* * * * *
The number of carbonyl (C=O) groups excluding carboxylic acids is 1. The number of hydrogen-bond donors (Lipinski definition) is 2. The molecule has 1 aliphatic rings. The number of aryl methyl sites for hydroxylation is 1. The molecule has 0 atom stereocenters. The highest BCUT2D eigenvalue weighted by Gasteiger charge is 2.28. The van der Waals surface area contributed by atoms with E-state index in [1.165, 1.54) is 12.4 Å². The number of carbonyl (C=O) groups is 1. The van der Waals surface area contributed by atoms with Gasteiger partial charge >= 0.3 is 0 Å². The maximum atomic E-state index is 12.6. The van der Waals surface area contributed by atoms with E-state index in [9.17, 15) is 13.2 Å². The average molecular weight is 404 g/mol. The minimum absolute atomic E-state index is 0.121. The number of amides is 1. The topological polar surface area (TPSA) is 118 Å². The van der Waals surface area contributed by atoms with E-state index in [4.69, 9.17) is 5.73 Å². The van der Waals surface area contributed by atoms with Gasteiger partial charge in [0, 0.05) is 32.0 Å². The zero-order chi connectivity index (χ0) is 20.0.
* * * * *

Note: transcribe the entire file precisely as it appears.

The number of carbonyl (C=O) groups excluding carboxylic acids is 1. The number of hydrogen-bond donors (Lipinski definition) is 2. The molecule has 1 aliphatic rings. The number of aryl methyl sites for hydroxylation is 1. The molecule has 0 atom stereocenters. The highest BCUT2D eigenvalue weighted by Gasteiger charge is 2.28. The van der Waals surface area contributed by atoms with E-state index in [1.165, 1.54) is 12.4 Å². The number of carbonyl (C=O) groups is 1. The van der Waals surface area contributed by atoms with Gasteiger partial charge >= 0.3 is 0 Å². The maximum atomic E-state index is 12.6. The van der Waals surface area contributed by atoms with E-state index in [9.17, 15) is 13.2 Å². The average molecular weight is 404 g/mol. The minimum absolute atomic E-state index is 0.121. The number of amides is 1. The topological polar surface area (TPSA) is 118 Å². The van der Waals surface area contributed by atoms with E-state index in [4.69, 9.17) is 5.73 Å². The van der Waals surface area contributed by atoms with Gasteiger partial charge in [0, 0.05) is 32.0 Å². The zero-order chi connectivity index (χ0) is 20.0.